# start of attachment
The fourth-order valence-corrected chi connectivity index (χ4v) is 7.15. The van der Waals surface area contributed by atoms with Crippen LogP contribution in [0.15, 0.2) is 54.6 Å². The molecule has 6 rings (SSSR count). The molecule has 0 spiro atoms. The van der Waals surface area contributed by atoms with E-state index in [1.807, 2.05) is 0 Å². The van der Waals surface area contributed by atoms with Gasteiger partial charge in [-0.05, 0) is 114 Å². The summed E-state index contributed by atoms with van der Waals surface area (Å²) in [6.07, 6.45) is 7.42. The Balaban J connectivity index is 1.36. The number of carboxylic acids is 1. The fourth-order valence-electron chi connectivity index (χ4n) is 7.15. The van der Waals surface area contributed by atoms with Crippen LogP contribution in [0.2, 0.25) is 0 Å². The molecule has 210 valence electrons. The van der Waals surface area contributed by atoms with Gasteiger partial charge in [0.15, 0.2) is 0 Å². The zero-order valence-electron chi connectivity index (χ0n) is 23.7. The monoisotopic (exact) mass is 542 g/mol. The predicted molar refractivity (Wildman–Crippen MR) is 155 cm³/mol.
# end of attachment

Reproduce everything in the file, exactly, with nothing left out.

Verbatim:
The fourth-order valence-corrected chi connectivity index (χ4v) is 7.15. The van der Waals surface area contributed by atoms with Crippen LogP contribution in [0.15, 0.2) is 54.6 Å². The molecule has 6 rings (SSSR count). The molecule has 0 spiro atoms. The van der Waals surface area contributed by atoms with E-state index in [1.807, 2.05) is 0 Å². The van der Waals surface area contributed by atoms with Gasteiger partial charge in [-0.05, 0) is 114 Å². The summed E-state index contributed by atoms with van der Waals surface area (Å²) in [6.07, 6.45) is 7.42. The Balaban J connectivity index is 1.36. The number of carboxylic acids is 1. The fourth-order valence-electron chi connectivity index (χ4n) is 7.15. The van der Waals surface area contributed by atoms with Crippen LogP contribution in [0.2, 0.25) is 0 Å². The molecule has 210 valence electrons. The van der Waals surface area contributed by atoms with Gasteiger partial charge in [0.15, 0.2) is 0 Å². The zero-order valence-electron chi connectivity index (χ0n) is 23.7. The monoisotopic (exact) mass is 542 g/mol. The predicted molar refractivity (Wildman–Crippen MR) is 155 cm³/mol.